So, you are in your late 70's and having a hard time remembering what you had for breakfast this morning... you take a trip to the doctor and he tells you that you have Alzheimer's.
No way, I'm just getting old, Right? It can't be Alzheimer's?
What a massive punch in the gut for you and your loved ones! You ask the doctor, what do we do from here? His response, take these pills every morning and walk nine hole of golf every day.
Alzheimer's is such an awful disease, but did he really just prescribe golf as a form of treatment!?! I think we can work with that.
Every morning my granddad wakes up, shaves his face, fixes a cup of coffee and eats a McDonald's sausage biscuit (yes, every morning). Most mornings my grandmom has to remind him to take his pills, but she never has to remind him the play golf... It's funny how the mind works!
Throughout my entire life my granddad has played golf and been an above average golfer. He has a homemade swing and a big curling slice, but you can bank on his ball hitting the center of the fairway nearly every time. Over the past ten years or so he has lost a lot of distance off the tee and touch around the greens, but still has no trouble holding his own at any course he plays.
Before his diagnosis, he had not been playing a lot of golf. He would spend so much time doing things for others that golf seemed to get overlooked. A few months after his diagnosis, I had been busy with work and we had not played golf together for several weeks.
I really wanted to get together with him one day soon, so I called him on a Thursday and we started talking about getting together to play golf that upcoming weekend. I asked him how he was feeling, he said, "fine." I then asked how he was playing and he said, "You know, I've been playing a lot lately and it seems that the more I play the better I get! So, I've really been playing pretty good... for an old man!" He has always had something funny to say about nearly everything, and hopefully always will.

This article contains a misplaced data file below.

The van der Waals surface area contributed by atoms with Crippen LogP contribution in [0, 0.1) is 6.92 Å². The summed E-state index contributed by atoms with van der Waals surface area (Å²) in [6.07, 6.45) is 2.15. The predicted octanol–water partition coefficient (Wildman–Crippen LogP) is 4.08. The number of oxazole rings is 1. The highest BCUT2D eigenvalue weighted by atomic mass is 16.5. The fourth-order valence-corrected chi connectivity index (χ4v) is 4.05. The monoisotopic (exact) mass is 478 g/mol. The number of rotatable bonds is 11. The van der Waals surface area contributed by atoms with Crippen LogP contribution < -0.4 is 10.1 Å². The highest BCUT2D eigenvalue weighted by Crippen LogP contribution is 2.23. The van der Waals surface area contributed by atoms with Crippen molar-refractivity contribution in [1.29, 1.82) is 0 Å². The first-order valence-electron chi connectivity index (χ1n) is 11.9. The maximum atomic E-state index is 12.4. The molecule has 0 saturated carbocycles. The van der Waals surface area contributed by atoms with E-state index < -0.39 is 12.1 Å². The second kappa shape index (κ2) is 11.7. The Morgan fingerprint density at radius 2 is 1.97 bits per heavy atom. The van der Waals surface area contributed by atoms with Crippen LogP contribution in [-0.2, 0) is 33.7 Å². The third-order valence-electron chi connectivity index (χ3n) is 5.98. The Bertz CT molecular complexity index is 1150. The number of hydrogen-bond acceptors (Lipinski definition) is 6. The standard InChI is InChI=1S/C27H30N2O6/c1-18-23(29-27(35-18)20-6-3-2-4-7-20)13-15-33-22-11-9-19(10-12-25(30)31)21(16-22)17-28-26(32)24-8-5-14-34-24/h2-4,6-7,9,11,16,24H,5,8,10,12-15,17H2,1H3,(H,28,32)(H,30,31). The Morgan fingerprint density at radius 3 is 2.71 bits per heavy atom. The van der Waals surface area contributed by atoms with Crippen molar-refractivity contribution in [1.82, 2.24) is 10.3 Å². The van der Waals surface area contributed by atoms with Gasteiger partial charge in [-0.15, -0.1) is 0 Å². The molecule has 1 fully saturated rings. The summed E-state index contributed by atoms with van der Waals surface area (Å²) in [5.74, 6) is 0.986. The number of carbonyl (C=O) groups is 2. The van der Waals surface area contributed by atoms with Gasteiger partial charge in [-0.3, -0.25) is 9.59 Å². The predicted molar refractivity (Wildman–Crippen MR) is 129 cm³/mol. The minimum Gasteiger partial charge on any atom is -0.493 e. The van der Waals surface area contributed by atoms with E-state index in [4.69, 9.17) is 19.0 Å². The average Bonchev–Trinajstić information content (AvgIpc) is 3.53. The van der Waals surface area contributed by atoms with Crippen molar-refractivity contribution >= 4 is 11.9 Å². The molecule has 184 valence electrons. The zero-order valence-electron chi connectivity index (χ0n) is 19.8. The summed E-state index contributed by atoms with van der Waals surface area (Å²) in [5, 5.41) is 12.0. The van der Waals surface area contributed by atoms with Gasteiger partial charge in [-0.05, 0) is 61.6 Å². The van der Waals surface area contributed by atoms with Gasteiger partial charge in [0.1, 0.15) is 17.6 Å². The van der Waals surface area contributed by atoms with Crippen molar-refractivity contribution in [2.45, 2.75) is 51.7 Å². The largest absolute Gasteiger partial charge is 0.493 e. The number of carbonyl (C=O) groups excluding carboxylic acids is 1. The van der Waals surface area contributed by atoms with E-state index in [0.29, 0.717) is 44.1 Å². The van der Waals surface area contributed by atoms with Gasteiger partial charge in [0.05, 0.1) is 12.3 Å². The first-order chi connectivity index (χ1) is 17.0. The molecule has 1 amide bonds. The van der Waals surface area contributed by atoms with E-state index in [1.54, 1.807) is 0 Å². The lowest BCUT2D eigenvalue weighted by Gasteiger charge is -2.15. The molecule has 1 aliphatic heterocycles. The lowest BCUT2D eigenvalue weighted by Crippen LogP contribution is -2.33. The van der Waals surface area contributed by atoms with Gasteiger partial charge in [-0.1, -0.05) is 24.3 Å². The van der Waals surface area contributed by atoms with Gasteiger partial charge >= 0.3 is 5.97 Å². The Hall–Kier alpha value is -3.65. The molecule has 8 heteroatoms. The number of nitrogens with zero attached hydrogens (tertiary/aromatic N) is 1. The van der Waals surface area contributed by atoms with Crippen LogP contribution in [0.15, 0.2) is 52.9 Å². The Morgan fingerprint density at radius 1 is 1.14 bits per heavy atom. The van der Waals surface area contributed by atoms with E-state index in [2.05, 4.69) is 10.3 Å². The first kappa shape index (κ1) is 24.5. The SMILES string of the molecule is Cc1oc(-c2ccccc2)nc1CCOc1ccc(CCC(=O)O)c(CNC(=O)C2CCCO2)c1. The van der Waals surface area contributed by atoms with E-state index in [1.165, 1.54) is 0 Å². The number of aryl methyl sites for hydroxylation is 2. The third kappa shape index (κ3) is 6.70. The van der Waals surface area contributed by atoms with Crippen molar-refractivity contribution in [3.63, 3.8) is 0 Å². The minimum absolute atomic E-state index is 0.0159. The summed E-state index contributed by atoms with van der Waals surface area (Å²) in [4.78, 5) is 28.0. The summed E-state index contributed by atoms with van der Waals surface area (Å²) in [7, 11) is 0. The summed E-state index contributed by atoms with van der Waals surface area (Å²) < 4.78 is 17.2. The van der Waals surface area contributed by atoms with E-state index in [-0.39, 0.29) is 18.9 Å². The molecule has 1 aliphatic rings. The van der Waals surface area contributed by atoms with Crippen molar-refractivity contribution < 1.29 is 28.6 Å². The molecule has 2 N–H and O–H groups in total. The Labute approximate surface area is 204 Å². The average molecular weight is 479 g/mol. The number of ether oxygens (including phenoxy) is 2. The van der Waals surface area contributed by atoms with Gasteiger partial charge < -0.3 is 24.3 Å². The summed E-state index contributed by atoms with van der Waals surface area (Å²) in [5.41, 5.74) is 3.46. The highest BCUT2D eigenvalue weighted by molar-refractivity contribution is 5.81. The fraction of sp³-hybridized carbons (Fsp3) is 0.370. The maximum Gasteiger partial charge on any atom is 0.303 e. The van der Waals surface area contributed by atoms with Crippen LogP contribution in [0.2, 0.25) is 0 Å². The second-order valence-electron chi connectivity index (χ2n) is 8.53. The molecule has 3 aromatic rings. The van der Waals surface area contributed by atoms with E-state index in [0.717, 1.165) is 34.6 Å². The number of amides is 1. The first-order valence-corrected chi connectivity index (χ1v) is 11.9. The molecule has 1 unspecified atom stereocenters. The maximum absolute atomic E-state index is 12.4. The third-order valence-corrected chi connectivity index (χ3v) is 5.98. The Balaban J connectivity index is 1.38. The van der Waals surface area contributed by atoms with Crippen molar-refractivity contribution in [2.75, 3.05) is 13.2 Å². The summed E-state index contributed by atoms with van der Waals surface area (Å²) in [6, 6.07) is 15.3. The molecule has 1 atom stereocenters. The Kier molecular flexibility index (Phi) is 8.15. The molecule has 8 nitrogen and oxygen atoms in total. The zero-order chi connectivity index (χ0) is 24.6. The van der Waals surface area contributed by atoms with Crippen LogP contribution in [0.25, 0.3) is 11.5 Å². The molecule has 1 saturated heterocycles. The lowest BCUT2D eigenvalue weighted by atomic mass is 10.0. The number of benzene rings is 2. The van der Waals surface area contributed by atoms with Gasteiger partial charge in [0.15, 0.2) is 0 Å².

We played golf that weekend and I listened to him reminisce about old times and late friends, as he usually does, but this time it seemed different. Whether it was all in my head or it actually was different, it seemed as if although I had heard these stories 100 times and he knew I had heard them 100 times, this time he thought he was telling me for the first time. This was a memorable day for me, because until this day it had not yet resonated within me that he truly had this disease, and I need to spend as much time with him as possible.
We have always spent a lot of time together, but I would often take these times for granted. I have always appreciated my granddad, but it is sad that we don't truly cherish our loved ones until tragedy or illness strikes. As I mentioned before, there are still so many trips I want us to take together, and the clock is ticking. Time to start scheduling some vacation!
I completely understand that almost everyone reading this does not know my granddad, and may even be wondering why this is being written. Alzheimer's disease has touched so many families, and many of you reading this can relate to our situation. I hope that in writing this, one other person out there can find comfort in knowing they are not alone in their struggle, or maybe I am writing this solely for myself.